Considering how often we all use Google in our daily lives, it’s odd that most of us don’t devote more time to actually learning how to use it more efficiently. Arguably the greatest search engine in the world, Google’s near-infinite sources and extremely fast results are staggering, to say the least. Unless you know what you’re doing, though, the broad results can also be one of Google’s biggest frustrations.
When you’re looking for a specific site, article, answer, or source, it often means wading through dozens of false positives, duplicate results, and unreliable reports. The answer you’re looking for is hidden there 99% of the time, but more adept users will be able to find it quicker. Here are 10 tips to help you become that user:
10 tips to speed up your Google searches
1. Use quotes to search for an exact phrase
Starting with the very basics, when you type a phrase into Google, the algorithm selects key words and churns up results that have matching keywords. Type in ‘what’s a good cheeseburger recipe’ and Google will zero in on ‘cheeseburger’ and ‘recipe.’ Your top five or 10 hits will probably be links to something like America’s Test Kitchen, Food Network, or a YouTuber making said burger. Type in “what’s a good cheeseburger recipe” in quotes and Google instead searches for that exact phrase.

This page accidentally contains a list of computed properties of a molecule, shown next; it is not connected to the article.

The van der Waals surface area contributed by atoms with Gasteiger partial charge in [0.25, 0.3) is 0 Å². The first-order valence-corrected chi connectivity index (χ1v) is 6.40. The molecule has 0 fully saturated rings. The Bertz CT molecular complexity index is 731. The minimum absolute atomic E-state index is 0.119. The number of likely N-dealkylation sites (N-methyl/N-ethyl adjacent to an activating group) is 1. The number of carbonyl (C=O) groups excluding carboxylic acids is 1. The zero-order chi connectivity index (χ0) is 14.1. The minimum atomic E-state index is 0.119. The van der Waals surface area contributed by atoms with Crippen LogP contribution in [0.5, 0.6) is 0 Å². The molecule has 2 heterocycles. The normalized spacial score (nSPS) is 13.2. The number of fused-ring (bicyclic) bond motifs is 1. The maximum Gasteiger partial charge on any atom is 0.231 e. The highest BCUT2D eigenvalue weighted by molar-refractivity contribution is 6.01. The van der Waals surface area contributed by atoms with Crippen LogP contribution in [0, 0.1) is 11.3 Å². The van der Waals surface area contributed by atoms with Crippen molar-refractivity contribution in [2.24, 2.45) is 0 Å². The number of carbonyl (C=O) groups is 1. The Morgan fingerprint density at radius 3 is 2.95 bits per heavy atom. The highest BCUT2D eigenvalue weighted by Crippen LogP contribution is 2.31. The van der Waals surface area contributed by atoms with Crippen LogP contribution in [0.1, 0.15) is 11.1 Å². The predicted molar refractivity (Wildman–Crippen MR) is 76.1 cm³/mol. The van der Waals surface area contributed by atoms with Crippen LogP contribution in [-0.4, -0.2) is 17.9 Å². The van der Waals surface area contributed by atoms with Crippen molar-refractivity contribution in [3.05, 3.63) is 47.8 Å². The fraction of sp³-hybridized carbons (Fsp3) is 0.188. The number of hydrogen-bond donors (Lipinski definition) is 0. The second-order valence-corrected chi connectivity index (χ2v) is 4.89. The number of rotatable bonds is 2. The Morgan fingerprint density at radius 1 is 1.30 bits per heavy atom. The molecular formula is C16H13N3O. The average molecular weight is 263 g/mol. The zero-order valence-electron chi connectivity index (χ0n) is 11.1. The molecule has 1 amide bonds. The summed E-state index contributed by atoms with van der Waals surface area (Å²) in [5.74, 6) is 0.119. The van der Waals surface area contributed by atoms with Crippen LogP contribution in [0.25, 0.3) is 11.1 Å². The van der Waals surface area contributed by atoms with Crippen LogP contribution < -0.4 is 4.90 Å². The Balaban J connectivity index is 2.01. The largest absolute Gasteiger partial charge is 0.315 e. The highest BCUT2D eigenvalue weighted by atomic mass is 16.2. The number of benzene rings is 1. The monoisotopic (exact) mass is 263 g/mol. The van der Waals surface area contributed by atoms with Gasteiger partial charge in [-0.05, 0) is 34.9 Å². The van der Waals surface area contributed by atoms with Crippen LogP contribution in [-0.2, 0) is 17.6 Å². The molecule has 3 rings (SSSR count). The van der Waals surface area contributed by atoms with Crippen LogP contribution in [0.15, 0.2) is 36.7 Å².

This is useful if you’re trying to find actual quotes or your specific words in a singular order. It will also typically yield far fewer results, which means less sifting for you.
2. Use an asterisk within quotes to search all variations of the phrase
Within the context of a quote, you can use an asterisk in place of a particular word. Your search results will return the exact quote as in our first tip, but the difference is that it will sub in all variations of the omitted word.
Typing ” * is thicker than water” will likely result in “blood is thicker than water,” but might also turn up something like “lead,” “family,” or “marshmallow fluff.” It depends what’s been written! This is an especially useful feature when you can’t hear all the lyrics of a song – type the ones you know (within quotes) and substitute the unknown word with an asterisk. Your results will lead with the completed lyrics.
3. Use a minus sign to eliminate words from your search.